How is U.S. life expectancy changing?

The Economist’s daily chart Why are Americans’ lives getting shorter? (11/27/19) provides the graphic copied here.

After climbing gradually over the past half century, life expectancy in America reached a plateau in 2010 and then fell for three consecutive years from 2015 to 2017, the latest for which data are available.

Why? Some of it is due to “deaths of despair” with a 386.5% increase in adult drug overdoses from 1999 to 2017. Still:

But the authors note that mortality has increased across 35 causes of death, suggesting that the problem is systemic. Moreover, all racial and ethnic groups have been affected.

OECD life expectancy data.  Starting point for CDC data.


What is the leading cause of child mortality?

The article by Our World in Data, Pneumonia – no child should die from a disease we can prevent, by Bernadeta Dadonaite (11/12/19) reports:

Every 39 seconds a child dies from pneumonia.

5.4 million children under five years old died in 2017. Pneumonia was the cause of death of one-in-seven of them. . . pneumonia is the leading cause of child mortality globally and has been the leading cause for the past three decades.

What is the distribution of deaths around the world:

As the map shows, children are most likely to die from pneumonia across Sub-Saharan Africa and South Asia. Just 5 countries — India, Nigeria, Pakistan, the Democratic Republic of Congo, and Ethiopia – accounted for more than half of all deaths from childhood pneumonia in 2017.

The disease is therefore most common in places where healthcare infrastructure is lacking and people are least able to afford treatment.

Progress but not enough:

The number of children dying from pneumonia has decreased substantially over the past three decades. In 1990, more than two million children died from pneumonia each year; by 2017 this number had fallen by almost two-thirds.

The post has three graphs with the data.

How hot was October 2019?

From the NOAA Global Climate Report – October 2019 page:

The combined global land and ocean surface temperature departure from average for October 2019 was the second highest for October in the 140-year record at 0.98°C (1.76°F) above the 20th century average 14.0°C (57.1°F). This value is just 0.06°C (0.11°F) shy of tying the record warm October set in 2015. The 10 warmest Octobers have occurred since 2003; however, the five warmest Octobers have all occurred since 2015.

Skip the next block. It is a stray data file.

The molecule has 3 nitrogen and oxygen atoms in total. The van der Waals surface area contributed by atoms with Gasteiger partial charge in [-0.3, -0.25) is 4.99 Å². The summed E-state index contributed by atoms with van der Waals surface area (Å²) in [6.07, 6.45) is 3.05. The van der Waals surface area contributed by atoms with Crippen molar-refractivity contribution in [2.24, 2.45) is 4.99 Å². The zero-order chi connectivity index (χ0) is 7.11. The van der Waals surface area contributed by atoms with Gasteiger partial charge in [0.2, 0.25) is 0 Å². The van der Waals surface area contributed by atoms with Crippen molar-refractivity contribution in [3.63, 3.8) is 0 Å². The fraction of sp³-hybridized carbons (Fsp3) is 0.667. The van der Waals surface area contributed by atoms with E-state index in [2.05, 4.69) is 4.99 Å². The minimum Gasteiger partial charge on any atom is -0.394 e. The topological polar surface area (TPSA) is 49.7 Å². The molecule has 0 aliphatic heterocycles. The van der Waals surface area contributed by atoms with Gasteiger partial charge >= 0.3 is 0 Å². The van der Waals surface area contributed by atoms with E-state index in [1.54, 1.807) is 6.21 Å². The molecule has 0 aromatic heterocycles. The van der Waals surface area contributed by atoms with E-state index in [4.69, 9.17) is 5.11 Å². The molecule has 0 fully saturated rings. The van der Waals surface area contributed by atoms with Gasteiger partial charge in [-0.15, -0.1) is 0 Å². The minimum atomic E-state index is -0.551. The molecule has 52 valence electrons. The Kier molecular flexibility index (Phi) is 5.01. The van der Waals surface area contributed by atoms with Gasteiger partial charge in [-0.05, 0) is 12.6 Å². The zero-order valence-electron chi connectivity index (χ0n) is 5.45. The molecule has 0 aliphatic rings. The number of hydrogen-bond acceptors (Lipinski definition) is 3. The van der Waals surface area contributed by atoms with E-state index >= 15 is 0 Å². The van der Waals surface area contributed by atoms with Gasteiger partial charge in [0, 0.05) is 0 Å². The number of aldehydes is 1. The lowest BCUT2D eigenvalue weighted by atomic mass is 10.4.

This occured with ENSO-neutral conditions during October 2019. Also, January through October for 2019:

The first ten months of 2019 ranked as the second warmest January–October on record, with a combined global land and ocean surface temperature of 0.94°C (1.69°F) above the 20th century average of 14.1°C (57.4°F). This is only 0.09°C (0.16°F) shy of tying the record warm January–October set in 2016.

October time series data from 1880 through 2019 is available here.

Who are the low-wage workers?

The Brookings report Meet the low-wage workforce by Martha Ross and Nicole Bateman (11/7/19) provides demographics of the low-work force by category. The nine categories they use are represented in their chart copied here.  For example, cluster 1 are ages 18-24 are not in school and don’t have a college degree. They are 13% of the low-wage workforce. The post has links to the full report where we learn that this cohort is 51% White, 16% Black, 27% Latino or Hispanic, 2% Asian American, and 4% Other. Of this group, 14% didn’t graduate from high school.

There are regional differences:

Across more than 350 metro areas, the share of workers earning low wages ranges from 30% to 62% of the overall workforce. Low-wage workers are particularly concentrated in smaller places in the southern and western parts of the United States. They make up larger shares of the workforce in places with lower employment rates and that concentrate in agriculture, real estate, and hospitality.

The full report contains a number of data tables.

How does food move around the U.S.?

An article by Fast Company, The first map of America’s food supply chain is mind-boggling by Megan Konar (10/28/19), reports on the paper Food flows between counties in the United States by Xiaowen Lin, et. el. The author of the paper created the network graph of food flow copied here.  From the article:

Overall, there are 9.5 million links between counties on our map.

At 22 million tons of food, Los Angeles County received more food than any other county in 2012, our study year. It also shipped out the most of any county: almost 17 million tons.

Some of the other largest links were inside the counties themselves. This is because of moving food items around for manufacturing within a county—for example, milk gets off a truck at a large depot and is then shipped to a yogurt facility, then the yogurt is moved to a grocery distribution warehouse, all within the same county.

The article has a link to data that created the map. There must be a good graph theory project here.